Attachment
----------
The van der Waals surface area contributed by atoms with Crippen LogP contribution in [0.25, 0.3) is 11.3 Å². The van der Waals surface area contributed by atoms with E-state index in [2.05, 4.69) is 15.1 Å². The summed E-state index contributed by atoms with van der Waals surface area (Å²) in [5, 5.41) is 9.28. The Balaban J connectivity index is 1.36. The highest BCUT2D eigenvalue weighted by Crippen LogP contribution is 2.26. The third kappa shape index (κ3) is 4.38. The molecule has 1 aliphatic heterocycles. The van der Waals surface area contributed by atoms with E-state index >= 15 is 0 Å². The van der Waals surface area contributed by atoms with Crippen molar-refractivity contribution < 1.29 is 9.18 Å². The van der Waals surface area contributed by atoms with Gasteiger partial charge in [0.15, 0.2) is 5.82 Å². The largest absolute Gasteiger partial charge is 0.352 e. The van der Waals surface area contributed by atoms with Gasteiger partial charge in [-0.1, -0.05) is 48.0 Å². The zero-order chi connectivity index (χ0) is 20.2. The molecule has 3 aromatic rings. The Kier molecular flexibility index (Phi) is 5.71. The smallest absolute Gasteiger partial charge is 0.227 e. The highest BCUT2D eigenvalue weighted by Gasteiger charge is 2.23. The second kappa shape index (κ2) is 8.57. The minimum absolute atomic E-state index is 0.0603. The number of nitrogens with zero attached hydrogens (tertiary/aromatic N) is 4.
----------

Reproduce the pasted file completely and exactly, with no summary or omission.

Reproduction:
The van der Waals surface area contributed by atoms with Crippen LogP contribution in [0.25, 0.3) is 11.3 Å². The van der Waals surface area contributed by atoms with E-state index in [2.05, 4.69) is 15.1 Å². The summed E-state index contributed by atoms with van der Waals surface area (Å²) in [5, 5.41) is 9.28. The Balaban J connectivity index is 1.36. The highest BCUT2D eigenvalue weighted by Crippen LogP contribution is 2.26. The third kappa shape index (κ3) is 4.38. The molecule has 1 aliphatic heterocycles. The van der Waals surface area contributed by atoms with E-state index >= 15 is 0 Å². The van der Waals surface area contributed by atoms with Crippen molar-refractivity contribution < 1.29 is 9.18 Å². The van der Waals surface area contributed by atoms with Gasteiger partial charge in [0.15, 0.2) is 5.82 Å². The largest absolute Gasteiger partial charge is 0.352 e. The van der Waals surface area contributed by atoms with Gasteiger partial charge in [-0.1, -0.05) is 48.0 Å². The zero-order chi connectivity index (χ0) is 20.2. The molecule has 3 aromatic rings. The Kier molecular flexibility index (Phi) is 5.71. The smallest absolute Gasteiger partial charge is 0.227 e. The highest BCUT2D eigenvalue weighted by Gasteiger charge is 2.23. The second kappa shape index (κ2) is 8.57. The minimum absolute atomic E-state index is 0.0603. The number of nitrogens with zero attached hydrogens (tertiary/aromatic N) is 4.